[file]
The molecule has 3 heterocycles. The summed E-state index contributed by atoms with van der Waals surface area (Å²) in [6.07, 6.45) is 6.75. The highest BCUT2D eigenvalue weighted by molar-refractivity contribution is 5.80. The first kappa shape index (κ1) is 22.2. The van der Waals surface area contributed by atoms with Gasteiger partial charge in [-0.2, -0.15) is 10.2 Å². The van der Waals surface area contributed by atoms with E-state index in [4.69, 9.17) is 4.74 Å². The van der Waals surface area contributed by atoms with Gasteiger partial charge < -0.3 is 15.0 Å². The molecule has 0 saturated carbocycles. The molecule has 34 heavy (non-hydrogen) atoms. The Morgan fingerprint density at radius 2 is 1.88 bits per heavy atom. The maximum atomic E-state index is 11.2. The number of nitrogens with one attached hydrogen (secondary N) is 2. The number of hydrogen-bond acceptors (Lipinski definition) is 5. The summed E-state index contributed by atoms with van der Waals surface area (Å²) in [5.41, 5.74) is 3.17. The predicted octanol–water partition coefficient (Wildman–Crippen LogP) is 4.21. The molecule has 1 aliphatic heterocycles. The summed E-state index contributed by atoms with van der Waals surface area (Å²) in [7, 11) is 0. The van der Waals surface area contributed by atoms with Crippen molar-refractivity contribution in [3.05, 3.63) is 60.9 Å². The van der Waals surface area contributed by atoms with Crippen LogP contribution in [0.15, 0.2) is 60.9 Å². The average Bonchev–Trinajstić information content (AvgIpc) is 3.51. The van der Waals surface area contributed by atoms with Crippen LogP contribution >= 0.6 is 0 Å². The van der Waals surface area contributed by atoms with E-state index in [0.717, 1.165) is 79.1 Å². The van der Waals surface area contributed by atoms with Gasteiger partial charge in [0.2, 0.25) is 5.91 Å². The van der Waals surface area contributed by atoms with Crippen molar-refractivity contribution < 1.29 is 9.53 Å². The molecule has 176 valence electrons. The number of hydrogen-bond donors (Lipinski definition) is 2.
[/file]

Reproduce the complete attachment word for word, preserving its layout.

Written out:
The molecule has 3 heterocycles. The summed E-state index contributed by atoms with van der Waals surface area (Å²) in [6.07, 6.45) is 6.75. The highest BCUT2D eigenvalue weighted by molar-refractivity contribution is 5.80. The first kappa shape index (κ1) is 22.2. The van der Waals surface area contributed by atoms with Gasteiger partial charge in [-0.2, -0.15) is 10.2 Å². The van der Waals surface area contributed by atoms with E-state index in [4.69, 9.17) is 4.74 Å². The van der Waals surface area contributed by atoms with Gasteiger partial charge < -0.3 is 15.0 Å². The molecule has 0 saturated carbocycles. The molecule has 34 heavy (non-hydrogen) atoms. The Morgan fingerprint density at radius 2 is 1.88 bits per heavy atom. The maximum atomic E-state index is 11.2. The number of nitrogens with one attached hydrogen (secondary N) is 2. The number of hydrogen-bond acceptors (Lipinski definition) is 5. The summed E-state index contributed by atoms with van der Waals surface area (Å²) in [5.41, 5.74) is 3.17. The predicted octanol–water partition coefficient (Wildman–Crippen LogP) is 4.21. The molecule has 1 aliphatic heterocycles. The summed E-state index contributed by atoms with van der Waals surface area (Å²) in [7, 11) is 0. The van der Waals surface area contributed by atoms with Crippen molar-refractivity contribution in [3.05, 3.63) is 60.9 Å². The van der Waals surface area contributed by atoms with Crippen LogP contribution in [0.15, 0.2) is 60.9 Å². The average Bonchev–Trinajstić information content (AvgIpc) is 3.51. The van der Waals surface area contributed by atoms with Crippen LogP contribution >= 0.6 is 0 Å². The van der Waals surface area contributed by atoms with E-state index in [0.717, 1.165) is 79.1 Å². The van der Waals surface area contributed by atoms with Gasteiger partial charge in [0.2, 0.25) is 5.91 Å². The van der Waals surface area contributed by atoms with Crippen molar-refractivity contribution < 1.29 is 9.53 Å². The molecule has 176 valence electrons. The number of hydrogen-bond donors (Lipinski definition) is 2.